Speakers' details

Sami Timimi
Critical psychiatry: Past, present and future

From Freud to Marx, Laing to Szasz, post-modern to pre-modern, and democratic psychiatry to post-psychiatry, because the 'psych' sits at the confluence of the social and biological, our models of what makes us 'human', what disturbs our equilibrium, and how to restore this equilibrium, has been the subject of often passionate debates and disagreements. This presentation will discuss some of the important movements and personalities who have, or continue to critique the hegemonic model used in Western psychiatric services. The impact of gender, ethnicity, inequality, globalisation, and the credit crunch on possible future direction for critical thinking in mental health will also be explored.

Sami Timimi is a consultant child and adolescent psychiatrist and director of postgraduate education in the National Health Service in Lincolnshire and a visiting professor of child and adolescent psychiatry at the University of Lincoln, UK. He is the author of Naughty boys, Pathological child psychiatry and the medicalization of childhood and Mis-understanding ADHD and co-editor of Liberatory psychiatry and Critical voices in child and adolescent mental health.

Jan Wallcraft
Recovery - a double-edged sword?

Who owns recovery now it has become a key part of Government policy? Without a strong, vocal national service user movement, is it going the way of 'normalisation', and 'choice'?

Jan Wallcraft is a freelance mental health researcher/writer. She has worked for MIND, the Mental Health Foundation and the Sainsbury Centre for Mental Health and was the operational manager for the Service User Research Group in England (SURGE). She is the first editor of the forthcoming Handbook of service user involvement in mental health research.

Mark Cresswell
'Psychiatric sovereignty' and the 'Politics of the exception'

Political activism within psychiatry constitutes a 'politics of the exception', which refers to that relation obtaining between the State and the Law: the State enacts the Law yet at the same time reserves the right to place itself above it. And the name for the power which animates such a relation is Sovereignty. There also exists a psychiatric 'state of exception'; there also exists Psychiatric Sovereignty. The State enacts Mental Health Law which places the 'mentally ill' outside of Law's customary safeguards: the Human Rights Act places 'persons of unsound mind', exceptionally, outside of the 'right to liberty'. Yet this legal enactment embodies a deeper concern: as Michel Foucault once remarked, the 'exceptional' status of the 'mentally ill' signifies nothing less than that boundary-point, demarcating 'Reason' from 'Madness', upon which the intelligibility of Western culture is based. This paper considers the potential of critical psychiatry to resist psychiatric sovereignty.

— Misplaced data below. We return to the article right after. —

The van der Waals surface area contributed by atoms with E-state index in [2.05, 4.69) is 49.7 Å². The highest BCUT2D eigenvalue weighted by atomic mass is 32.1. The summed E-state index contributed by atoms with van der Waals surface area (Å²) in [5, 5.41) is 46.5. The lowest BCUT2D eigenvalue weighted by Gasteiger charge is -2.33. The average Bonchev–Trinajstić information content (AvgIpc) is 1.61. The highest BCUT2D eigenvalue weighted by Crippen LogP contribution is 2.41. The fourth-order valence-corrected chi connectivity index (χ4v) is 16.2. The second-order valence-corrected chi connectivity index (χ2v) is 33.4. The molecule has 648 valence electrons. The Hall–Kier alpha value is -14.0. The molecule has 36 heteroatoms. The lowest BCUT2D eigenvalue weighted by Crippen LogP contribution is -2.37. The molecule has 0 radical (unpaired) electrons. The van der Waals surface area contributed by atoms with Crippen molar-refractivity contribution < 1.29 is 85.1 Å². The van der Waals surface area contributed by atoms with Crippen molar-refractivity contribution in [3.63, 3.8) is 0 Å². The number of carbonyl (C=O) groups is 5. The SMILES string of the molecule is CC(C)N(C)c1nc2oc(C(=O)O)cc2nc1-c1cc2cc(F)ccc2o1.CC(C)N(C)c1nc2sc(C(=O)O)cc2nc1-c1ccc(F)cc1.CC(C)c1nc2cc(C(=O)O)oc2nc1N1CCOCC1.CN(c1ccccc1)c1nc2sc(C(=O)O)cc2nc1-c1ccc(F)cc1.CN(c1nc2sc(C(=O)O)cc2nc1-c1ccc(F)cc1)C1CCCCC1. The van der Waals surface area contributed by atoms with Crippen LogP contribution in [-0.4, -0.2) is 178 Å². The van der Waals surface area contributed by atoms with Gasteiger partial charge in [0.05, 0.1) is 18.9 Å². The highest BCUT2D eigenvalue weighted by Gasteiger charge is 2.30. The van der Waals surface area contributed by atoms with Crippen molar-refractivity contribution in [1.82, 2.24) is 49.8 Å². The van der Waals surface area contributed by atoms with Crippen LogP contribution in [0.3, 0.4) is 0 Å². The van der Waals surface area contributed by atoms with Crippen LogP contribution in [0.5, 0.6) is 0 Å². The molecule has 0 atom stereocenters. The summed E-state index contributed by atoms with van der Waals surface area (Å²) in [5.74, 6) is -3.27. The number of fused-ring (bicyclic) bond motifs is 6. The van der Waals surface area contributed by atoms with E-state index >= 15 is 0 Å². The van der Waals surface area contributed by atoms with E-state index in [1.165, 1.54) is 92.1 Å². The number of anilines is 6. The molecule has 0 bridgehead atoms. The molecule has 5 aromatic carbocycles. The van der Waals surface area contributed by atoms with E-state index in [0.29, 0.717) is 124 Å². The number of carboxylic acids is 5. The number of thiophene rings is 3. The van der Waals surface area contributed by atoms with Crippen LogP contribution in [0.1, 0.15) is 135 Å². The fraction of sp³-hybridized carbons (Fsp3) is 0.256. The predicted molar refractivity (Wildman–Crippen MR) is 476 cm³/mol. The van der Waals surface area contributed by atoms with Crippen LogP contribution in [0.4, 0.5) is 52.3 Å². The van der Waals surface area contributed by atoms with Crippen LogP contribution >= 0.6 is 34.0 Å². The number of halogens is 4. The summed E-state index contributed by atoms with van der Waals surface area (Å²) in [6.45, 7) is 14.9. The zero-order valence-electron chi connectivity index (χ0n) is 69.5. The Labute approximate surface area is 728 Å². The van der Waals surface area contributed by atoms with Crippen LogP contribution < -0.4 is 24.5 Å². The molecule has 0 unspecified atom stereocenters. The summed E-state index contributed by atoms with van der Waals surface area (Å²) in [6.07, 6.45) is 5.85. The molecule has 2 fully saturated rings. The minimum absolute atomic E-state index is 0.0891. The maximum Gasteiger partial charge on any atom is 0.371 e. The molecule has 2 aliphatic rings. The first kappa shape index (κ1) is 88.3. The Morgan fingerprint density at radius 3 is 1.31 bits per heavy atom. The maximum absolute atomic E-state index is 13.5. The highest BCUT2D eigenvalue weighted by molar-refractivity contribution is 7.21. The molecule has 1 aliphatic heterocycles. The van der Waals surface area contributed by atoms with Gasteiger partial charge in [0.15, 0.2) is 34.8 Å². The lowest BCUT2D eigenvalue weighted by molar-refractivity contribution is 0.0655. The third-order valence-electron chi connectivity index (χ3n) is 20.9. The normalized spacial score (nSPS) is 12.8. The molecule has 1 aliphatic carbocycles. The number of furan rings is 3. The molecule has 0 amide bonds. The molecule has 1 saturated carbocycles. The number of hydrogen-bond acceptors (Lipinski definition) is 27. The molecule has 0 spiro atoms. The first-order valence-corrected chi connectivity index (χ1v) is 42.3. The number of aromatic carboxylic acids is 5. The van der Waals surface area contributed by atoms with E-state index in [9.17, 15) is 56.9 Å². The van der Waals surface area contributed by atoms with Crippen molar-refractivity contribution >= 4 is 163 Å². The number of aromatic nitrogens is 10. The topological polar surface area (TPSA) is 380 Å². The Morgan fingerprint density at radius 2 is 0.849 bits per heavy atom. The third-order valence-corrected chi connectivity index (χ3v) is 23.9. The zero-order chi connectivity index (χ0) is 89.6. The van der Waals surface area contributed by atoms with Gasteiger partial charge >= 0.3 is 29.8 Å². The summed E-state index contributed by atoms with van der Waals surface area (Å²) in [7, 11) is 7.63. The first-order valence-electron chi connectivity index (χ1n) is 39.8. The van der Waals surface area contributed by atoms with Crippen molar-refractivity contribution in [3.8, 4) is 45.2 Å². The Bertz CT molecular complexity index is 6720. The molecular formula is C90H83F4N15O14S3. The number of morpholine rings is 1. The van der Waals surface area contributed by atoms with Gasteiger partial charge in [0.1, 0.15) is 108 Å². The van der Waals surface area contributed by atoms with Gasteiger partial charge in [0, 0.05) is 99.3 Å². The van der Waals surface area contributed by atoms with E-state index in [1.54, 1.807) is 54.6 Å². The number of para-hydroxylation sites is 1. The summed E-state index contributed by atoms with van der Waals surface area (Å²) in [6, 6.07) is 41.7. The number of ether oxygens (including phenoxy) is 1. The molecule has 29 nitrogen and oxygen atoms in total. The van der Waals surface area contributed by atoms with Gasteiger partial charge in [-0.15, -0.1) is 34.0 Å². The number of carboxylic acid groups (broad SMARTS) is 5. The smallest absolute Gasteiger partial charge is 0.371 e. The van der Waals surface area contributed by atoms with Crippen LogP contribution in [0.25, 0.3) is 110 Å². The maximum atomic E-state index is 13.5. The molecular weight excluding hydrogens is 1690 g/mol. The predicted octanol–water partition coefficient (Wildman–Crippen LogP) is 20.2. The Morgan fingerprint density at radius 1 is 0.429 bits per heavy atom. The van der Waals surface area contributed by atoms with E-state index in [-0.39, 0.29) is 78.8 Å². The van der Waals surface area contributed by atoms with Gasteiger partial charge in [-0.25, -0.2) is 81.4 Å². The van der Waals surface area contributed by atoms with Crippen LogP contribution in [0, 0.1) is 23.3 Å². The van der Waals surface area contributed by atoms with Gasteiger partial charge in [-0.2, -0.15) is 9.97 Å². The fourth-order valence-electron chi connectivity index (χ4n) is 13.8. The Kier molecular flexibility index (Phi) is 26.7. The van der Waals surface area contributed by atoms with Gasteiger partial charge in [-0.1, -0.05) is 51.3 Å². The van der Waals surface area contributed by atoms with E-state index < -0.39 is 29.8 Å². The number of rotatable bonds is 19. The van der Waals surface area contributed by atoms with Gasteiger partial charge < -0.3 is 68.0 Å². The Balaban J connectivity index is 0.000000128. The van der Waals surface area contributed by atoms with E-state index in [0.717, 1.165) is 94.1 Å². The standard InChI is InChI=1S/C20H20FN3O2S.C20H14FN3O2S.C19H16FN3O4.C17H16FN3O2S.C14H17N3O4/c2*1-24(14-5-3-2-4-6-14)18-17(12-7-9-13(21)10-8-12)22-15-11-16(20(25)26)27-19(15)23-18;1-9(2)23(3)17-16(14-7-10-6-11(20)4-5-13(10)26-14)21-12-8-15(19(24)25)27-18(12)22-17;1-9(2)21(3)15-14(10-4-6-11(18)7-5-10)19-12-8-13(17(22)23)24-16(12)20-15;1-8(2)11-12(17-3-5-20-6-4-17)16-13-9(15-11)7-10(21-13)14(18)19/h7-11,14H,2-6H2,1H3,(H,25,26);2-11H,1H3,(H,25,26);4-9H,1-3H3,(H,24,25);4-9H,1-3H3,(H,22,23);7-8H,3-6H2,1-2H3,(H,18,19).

Mark Cresswell is lecturer in the school of applied social sciences at Durham University. He is is a sociologist and the author of many papers on the politics and history of mental health. His most recent work (with Helen Spandler) is 'Psychopolitics: Peter Sedgwick's legacy for the politics of mental health'. Social Theory & Health, 7: 129-147.

Liam Clarke
Institutional breakdown: Exploring nursing practice in acute in-patient settings

Utilising qualitative methods of research this paper documents how the nursing role is hampered by organisational and historical factors over which nurses have little control. The paper declares little optimism for change that refuses radical solutions.

Liam Clarke is a reader in the school of nursing and midwifery at the University of Brighton. He is author of The Time of the Therapeutic Communities, Reading mental health nursing and Challenging ideas in psychiatric nursing and co-author of Institutional breakdown.

Gail Hornstein
Narrating madness: Whose story counts?